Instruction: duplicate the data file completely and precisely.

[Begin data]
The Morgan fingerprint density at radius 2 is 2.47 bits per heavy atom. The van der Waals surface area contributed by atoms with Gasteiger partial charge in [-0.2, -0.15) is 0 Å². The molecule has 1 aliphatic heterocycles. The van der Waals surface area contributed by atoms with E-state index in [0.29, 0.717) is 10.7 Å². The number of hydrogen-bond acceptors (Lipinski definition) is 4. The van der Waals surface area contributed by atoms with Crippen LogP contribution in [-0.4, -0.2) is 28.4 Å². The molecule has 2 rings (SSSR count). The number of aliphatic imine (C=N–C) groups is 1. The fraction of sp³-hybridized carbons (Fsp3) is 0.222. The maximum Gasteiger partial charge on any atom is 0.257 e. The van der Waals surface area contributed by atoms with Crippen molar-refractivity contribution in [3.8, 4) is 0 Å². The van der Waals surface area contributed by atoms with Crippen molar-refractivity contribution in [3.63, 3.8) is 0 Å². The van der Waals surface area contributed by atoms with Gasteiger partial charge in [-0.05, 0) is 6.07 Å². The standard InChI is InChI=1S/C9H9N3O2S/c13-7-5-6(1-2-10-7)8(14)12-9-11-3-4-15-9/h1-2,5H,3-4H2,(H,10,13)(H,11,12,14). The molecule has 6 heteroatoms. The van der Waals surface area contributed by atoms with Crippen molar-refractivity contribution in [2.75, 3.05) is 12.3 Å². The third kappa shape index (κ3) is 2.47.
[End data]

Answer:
The Morgan fingerprint density at radius 2 is 2.47 bits per heavy atom. The van der Waals surface area contributed by atoms with Gasteiger partial charge in [-0.2, -0.15) is 0 Å². The molecule has 1 aliphatic heterocycles. The van der Waals surface area contributed by atoms with E-state index in [0.29, 0.717) is 10.7 Å². The number of hydrogen-bond acceptors (Lipinski definition) is 4. The van der Waals surface area contributed by atoms with Crippen LogP contribution in [-0.4, -0.2) is 28.4 Å². The molecule has 2 rings (SSSR count). The number of aliphatic imine (C=N–C) groups is 1. The fraction of sp³-hybridized carbons (Fsp3) is 0.222. The maximum Gasteiger partial charge on any atom is 0.257 e. The van der Waals surface area contributed by atoms with Crippen molar-refractivity contribution in [3.8, 4) is 0 Å². The van der Waals surface area contributed by atoms with Crippen molar-refractivity contribution in [3.63, 3.8) is 0 Å². The van der Waals surface area contributed by atoms with Gasteiger partial charge in [-0.05, 0) is 6.07 Å². The standard InChI is InChI=1S/C9H9N3O2S/c13-7-5-6(1-2-10-7)8(14)12-9-11-3-4-15-9/h1-2,5H,3-4H2,(H,10,13)(H,11,12,14). The molecule has 6 heteroatoms. The van der Waals surface area contributed by atoms with Crippen molar-refractivity contribution in [2.75, 3.05) is 12.3 Å². The third kappa shape index (κ3) is 2.47.